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2 Principal s Introduction > Dear Colleague The primary purpose for the creation of a single further education college in Manchester was the positive effect on Manchester learners, resulting from economies of shared expertise and shared resources, as well as curriculum coherence and progression. Learners are at the heart of all of our strategic planning. This document sets out the vision and strategic plans for The Manchester College. This vision is based on clarity of mission and key strategic discussions with partners. The creation of The Manchester College will complement the continued development of the city of Manchester as a major player on the regional, national and international landscape. Social and educational regeneration must go alongside physical and economic regeneration, and there will be sharper links with city strategies and with public sector agreement targets. All government priorities will be central to the new college, which will offer skills for the 21st century, responsiveness to employers and a strong vocational provision for year olds in schools, with full support for the Manchester Academies Programme. These are exciting times and to deliver this strategy, progress will need to be rapid. To ensure you are able to keep abreast of developments within The Manchester College, please visit Best wishes. Peter Tavernor Principal The Manchester College

3 Contents > Strategic Vision 6 Learner Access & Curriculm Offer 8 Vision and Planning for Young People 14 Adult Employability 18 Employers 22 Higher Education 24 Open and Distance Learning 26 Offender Learning 28 Overseas Learners 30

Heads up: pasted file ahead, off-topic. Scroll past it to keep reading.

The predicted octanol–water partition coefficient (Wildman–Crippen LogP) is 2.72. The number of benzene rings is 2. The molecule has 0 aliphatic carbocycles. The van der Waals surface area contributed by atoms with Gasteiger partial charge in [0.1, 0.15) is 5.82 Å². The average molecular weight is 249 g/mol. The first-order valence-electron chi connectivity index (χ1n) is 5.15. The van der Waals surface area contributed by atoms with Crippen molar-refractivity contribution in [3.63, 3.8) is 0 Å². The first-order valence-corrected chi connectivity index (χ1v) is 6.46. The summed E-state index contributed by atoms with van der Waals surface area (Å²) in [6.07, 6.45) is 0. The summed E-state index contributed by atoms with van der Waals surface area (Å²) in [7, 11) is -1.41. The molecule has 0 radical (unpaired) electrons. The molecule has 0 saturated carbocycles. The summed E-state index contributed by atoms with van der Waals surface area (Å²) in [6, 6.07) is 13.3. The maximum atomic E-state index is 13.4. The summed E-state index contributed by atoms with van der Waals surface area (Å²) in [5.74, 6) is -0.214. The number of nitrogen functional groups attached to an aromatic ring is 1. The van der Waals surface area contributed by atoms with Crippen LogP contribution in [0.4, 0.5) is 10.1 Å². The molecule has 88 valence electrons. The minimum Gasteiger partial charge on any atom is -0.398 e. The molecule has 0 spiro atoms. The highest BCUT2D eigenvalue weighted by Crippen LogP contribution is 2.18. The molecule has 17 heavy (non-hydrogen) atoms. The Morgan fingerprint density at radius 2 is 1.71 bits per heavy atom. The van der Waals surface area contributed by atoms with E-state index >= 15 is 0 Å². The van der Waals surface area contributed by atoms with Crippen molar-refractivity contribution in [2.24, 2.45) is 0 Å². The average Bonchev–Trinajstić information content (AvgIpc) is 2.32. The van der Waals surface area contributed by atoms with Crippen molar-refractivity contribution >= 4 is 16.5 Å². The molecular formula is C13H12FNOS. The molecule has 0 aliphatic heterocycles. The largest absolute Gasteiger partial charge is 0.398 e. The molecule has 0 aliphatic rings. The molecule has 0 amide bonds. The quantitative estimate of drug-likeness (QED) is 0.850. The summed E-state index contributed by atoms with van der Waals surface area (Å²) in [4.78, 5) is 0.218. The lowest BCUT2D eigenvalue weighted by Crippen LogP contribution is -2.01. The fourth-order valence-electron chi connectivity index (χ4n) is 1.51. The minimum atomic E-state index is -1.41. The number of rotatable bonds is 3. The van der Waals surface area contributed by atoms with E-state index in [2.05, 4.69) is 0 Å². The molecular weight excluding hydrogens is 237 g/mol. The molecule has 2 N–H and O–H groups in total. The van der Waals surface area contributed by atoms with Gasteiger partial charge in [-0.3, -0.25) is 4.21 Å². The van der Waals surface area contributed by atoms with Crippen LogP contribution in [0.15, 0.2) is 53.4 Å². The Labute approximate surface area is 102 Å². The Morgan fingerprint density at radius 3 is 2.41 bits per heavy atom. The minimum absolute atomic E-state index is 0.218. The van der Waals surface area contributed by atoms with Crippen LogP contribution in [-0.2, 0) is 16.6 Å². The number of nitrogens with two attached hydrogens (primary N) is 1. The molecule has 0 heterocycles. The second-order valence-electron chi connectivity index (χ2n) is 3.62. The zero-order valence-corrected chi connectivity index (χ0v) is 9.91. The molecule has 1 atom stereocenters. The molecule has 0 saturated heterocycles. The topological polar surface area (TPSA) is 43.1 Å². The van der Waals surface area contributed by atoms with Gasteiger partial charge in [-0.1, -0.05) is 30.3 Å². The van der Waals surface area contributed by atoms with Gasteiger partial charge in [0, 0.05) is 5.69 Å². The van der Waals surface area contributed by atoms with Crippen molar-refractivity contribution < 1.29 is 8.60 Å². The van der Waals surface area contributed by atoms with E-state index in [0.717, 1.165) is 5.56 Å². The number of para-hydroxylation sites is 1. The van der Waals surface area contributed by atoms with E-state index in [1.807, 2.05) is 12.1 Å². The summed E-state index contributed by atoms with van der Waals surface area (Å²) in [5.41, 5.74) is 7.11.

4 The Strategic Vision for The Manchester College > In recognition that Manchester is a major economic force and provider of education, The Manchester College will provide excellence in education and training, working with other providers at school, college and university level. It will draw its learners from the widest range of groups, including learners locally, regionally, nationally and internationally. The Manchester College will have equality of opportunity to high quality provision as its central purpose and will be a voice for further education locally and nationally. It will place the needs of every learner at the centre of its mission and will set challenging targets to increase participation through a responsive and aspirational curriculum offer provide a relevant and inclusive provision which is accessible to learners of all abilities, from absolute beginners to higher education, and which allows for individual pathways supported by high quality advice and guidance further develop the portfolio of higher education qualifications, open and distance learning, offender learning and international education currently provided by the two colleges consist of an estate that will provide an inspirational and motivational presence. Investment will lead to the provision of centres of excellence and challenge disadvantage and exclusion be a lead partner in supporting other public and private organisations in developing innovative governance and management models to ensure both accountability and responsiveness at local, regional and national level In priority economic sectors in the City Region and beyond, The Manchester College will be acknowledged as a training partner of choice for employers. It will seek to provide best value in service delivery with partners develop innovative approaches in high quality environments be a major contributor to the Knowledge Capital The Manchester College will create an organisational culture which is responsive, effective and dynamic in a world of change, and value its staff, providing best possible conditions of service, sustainable jobs, career development and progression.